Wednesday, September 28, 2011

Feast Mode

Humans run on dual fuel, carbohydrates and fat. Fat is the long term storage form of energy. To get rid of fat, we need to bury it off. Fast. Starve. Reduce diet, half enough food. Something. Perhaps fast ever second day? Only a salad in the evenings. Something less. Only salad every second day as the Panama Diet? I did lose weight on that, but was hunger a lot, but not craving.

Do we also have two modes, a normal mode and a feast mode. Feast mode is just my name for the phenomenon. Lustig suggests that seasonal insulin resistance is brought about by fructose, blocking the leptin signal, and blocking of the satiety signal.

Kessler suggest that abundance of carbohydrate rich highly palatable food is by it's self a sufficient stimulus to cause overeating.  Sugar, salt, grain (bitter) sour, and zesty, some flavor, the perfect storm to make up a feast.

I postulate that when both occur together, I (we) are into feast mode and off to obesity. String theory, simply put. The eating occurs and the body deals with in a survival of the specimen approach. (singular member of species, what is good for the member may be good for the species, or at least it is one more variation)
I think this is what Beth said in her comment " 
I think two things are going on. One, our brains evolved in times of food scarcity and fight or flight. Industrial food pings multiple appetite systems in a way that stimulates overeating.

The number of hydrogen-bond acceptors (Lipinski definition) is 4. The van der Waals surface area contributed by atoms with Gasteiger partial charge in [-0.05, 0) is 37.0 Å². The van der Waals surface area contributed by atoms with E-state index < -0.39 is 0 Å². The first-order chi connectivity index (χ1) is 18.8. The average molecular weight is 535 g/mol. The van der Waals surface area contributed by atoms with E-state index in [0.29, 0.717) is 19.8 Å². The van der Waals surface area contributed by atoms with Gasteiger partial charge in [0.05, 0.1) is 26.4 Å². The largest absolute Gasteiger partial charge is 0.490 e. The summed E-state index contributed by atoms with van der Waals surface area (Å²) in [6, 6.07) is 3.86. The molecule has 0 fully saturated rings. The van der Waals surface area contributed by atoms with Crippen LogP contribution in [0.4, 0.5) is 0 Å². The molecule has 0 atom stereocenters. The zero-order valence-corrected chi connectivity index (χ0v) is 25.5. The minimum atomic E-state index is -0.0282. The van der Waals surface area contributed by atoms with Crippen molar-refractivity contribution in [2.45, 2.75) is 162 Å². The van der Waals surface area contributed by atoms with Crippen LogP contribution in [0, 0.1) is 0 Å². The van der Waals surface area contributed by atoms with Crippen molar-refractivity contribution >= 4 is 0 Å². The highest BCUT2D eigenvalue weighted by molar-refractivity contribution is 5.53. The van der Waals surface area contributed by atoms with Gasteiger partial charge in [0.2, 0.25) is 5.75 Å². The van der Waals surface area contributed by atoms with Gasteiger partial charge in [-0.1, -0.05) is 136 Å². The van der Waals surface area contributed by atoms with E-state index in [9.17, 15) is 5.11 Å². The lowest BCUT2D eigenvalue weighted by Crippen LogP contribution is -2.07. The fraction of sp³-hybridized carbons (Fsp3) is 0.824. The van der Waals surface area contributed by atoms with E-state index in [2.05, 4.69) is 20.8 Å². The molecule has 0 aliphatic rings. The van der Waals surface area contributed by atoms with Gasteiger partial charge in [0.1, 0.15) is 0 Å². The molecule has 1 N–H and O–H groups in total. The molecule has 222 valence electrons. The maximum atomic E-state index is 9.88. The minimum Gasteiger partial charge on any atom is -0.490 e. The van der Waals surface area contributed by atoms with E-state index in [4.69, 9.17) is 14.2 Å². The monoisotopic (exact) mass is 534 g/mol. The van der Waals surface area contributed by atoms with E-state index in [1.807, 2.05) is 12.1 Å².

At the same time, if this happens more than it did for Grok (i.e., a irregular feast), the down stream systems get overloaded and broken. I believe that the biggest damage happens to the liver, as we're essentially feeding it tons of toxins and not giving it the nutrients it needs to do the job. 
I'm not sure if one has to happen before the other, but the combination is definitely a recipe for disaster! 
So how does one switch to reduction mode physically when food is available? Is that willpower, or by a plan.

How do I eat below the threshold to kick into feast mode? I guess that is the the big question.

If that is the case, the system is not broken, just doing what it was designed to do, to store rather then waste food, even if that is not what we want it to do.

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